To many Canadians, the Annapolis Valley is known for its annual Apple Blossom Festival held each June. The week-long event celebrates wholesome country living, the Valley’s spectacular beauty and the richness of its $120-million-a-year farm industry. Even in winter the Valley’s leafless orchards and solid farmhouses evoke an image of unruffled prosperity. But for many of the region’s 45,000 residents, that perception is cruelly deceiving. Two years ago a series of stunning sex charges exposed widespread poverty in the low mountains which gird the 135-km valley. Thousands of people live in inadequate shelter, and prejudice and deprivation are widespread. Many subsist on below-minimum wages as farm laborers or carry the scars of generations of isolation and inbreeding.
In February, 1984, prosecutors told a shocked provincial court in the valley town of Kentville that for more than a decade men and women of a Valley family, the Golers, living in the squalor of small, decrepit shacks, had habit-
ually forced children as young as six to join in sexual acts. Ultimately, 15 men and women—including seven members of the Goler family—were found guilty of a variety of sexual offenses. But what concerned local residents even more than the sensational charges against one family was that
Many families living in the hills surrounding the Annapolis Valley endure severe deprivation and inadequate shelter
the Golers were not alone. As many as 4,000 of the 45,000 people in Kings County, the Valley’s largest municipal unit, may live in conditions no better than those which contributed to the Goler family’s crimes. At first, many people in the region expressed outrage at the unflattering exposure. But recently that attitude has begun to
change. Municipal elections last fall brought a new mood of reform to Valley politics. And this month a Nova Scotia provincial cabinet committee will consider an innovative plan to provide new homes to many of the area’s neediest families.
By the time a 14-year-old girl complained to a teacher in January, 1984, that she had been sexually abused at home, incest had become a habit for the extended Goler clan of White Rock Mountain, a barren ridge on the Valley’s South Mountain. Police learned that as many as 20 people shared the cramped and decaying three-bedroom home at one time. After an investigation, the RCMP laid 170 sexually related charges against seven family members including three brothers, their two sisters and two teenage nephews, as well as eight other adults. The charges ranged from sexual assault to gross indecency, buggery, incest and having sexual intercourse with a minor. In October, 1984, Willie Goler, a 38-year-old father of three, including the girl who levelled the original complaint, was sentenced to seven years in prison for his part in the assaults, some against children as young as 5. The 14 others received sentences ranging from six months to six years. Three have since appealed their convictions.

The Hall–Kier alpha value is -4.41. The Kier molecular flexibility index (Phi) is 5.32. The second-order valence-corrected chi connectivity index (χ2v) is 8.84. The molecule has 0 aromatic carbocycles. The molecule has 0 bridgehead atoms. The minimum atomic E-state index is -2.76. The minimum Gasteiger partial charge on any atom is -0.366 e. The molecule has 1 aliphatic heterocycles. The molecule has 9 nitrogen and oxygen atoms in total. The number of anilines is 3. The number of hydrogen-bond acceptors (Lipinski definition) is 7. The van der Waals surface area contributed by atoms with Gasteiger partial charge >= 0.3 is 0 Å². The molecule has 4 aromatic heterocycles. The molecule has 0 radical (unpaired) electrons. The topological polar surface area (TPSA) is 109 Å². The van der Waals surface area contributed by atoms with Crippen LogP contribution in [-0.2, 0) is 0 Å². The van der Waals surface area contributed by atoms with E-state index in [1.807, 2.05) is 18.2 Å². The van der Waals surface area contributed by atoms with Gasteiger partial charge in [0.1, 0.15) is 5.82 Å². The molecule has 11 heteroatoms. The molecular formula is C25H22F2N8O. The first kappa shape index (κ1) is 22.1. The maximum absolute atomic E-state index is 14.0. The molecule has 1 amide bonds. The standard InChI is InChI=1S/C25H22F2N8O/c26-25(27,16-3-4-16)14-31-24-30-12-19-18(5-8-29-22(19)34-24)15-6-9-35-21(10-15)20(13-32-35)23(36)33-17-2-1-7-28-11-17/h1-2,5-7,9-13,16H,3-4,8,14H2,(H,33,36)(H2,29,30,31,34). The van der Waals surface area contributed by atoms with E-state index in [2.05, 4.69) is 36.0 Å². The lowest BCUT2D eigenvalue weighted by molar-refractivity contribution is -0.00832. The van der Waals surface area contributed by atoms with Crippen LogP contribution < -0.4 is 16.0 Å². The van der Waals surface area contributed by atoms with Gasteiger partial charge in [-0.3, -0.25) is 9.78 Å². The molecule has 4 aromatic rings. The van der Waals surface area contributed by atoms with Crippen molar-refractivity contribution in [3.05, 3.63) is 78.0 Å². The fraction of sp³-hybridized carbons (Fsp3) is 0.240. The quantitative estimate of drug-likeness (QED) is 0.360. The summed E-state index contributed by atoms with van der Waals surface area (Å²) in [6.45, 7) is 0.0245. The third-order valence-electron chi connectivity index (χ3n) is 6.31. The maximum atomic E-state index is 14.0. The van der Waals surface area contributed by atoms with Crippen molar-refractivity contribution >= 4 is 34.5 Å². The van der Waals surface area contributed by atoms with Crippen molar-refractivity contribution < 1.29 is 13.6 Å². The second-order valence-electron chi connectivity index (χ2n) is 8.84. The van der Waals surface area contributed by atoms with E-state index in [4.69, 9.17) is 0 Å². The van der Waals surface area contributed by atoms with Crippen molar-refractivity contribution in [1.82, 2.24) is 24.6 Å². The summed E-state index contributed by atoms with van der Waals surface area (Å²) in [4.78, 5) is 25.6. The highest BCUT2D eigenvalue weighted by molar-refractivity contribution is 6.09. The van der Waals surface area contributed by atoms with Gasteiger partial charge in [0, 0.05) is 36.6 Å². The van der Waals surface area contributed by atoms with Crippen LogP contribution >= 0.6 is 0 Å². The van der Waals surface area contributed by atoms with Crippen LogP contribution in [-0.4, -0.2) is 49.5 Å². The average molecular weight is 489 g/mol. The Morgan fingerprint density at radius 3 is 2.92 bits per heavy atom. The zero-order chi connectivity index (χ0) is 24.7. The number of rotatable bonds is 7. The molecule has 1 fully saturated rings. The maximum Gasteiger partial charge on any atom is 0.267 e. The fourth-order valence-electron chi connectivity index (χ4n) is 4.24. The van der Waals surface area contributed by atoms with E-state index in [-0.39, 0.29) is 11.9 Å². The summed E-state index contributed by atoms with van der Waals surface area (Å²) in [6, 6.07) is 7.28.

But the Golers’ crimes appeared to
be the result of generations of poverty and ignorance and not just the product of violent intent and sexual deviance. Most of the accused Golers were functionally illiterate. According to testimony, as many as five people had huddled together in a single bed on occasion, trying to keep warm in the family’s drafty, overcrowded homestead. Declared Kentville legal aid lawyer Stephen Mattson, who defended several of the accused: “If you pack 20 people into a two-room house without heat, what do you end up with?” Halifax pediatrician Dr. John Anderson, who has treated incest in dozens of families since 1969, added: “When you’ve got Mom and Dad and two girls sleeping together because of overcrowding, sexual things will happen. In some cases you are talking about chronic relationships going on for generations.”
Still, some experts say that there is not a clear link between poverty and incest. “I have not seen it,” declared Coleen Shepherd, administrative supervisor of Family and Children’s Services of Kings County. But others point to high local rates of birth defects such as deafness as evidence that incest has been practised for generations among some extended families in the valley and its surrounding mountains. Noted James Sacouman, a
sociologist at Wolfville’s Acadia University: “Intellectual capacities can get worn down over generations.” And a psychologist who tested many of the accused Golers found several bordering on mental retardation.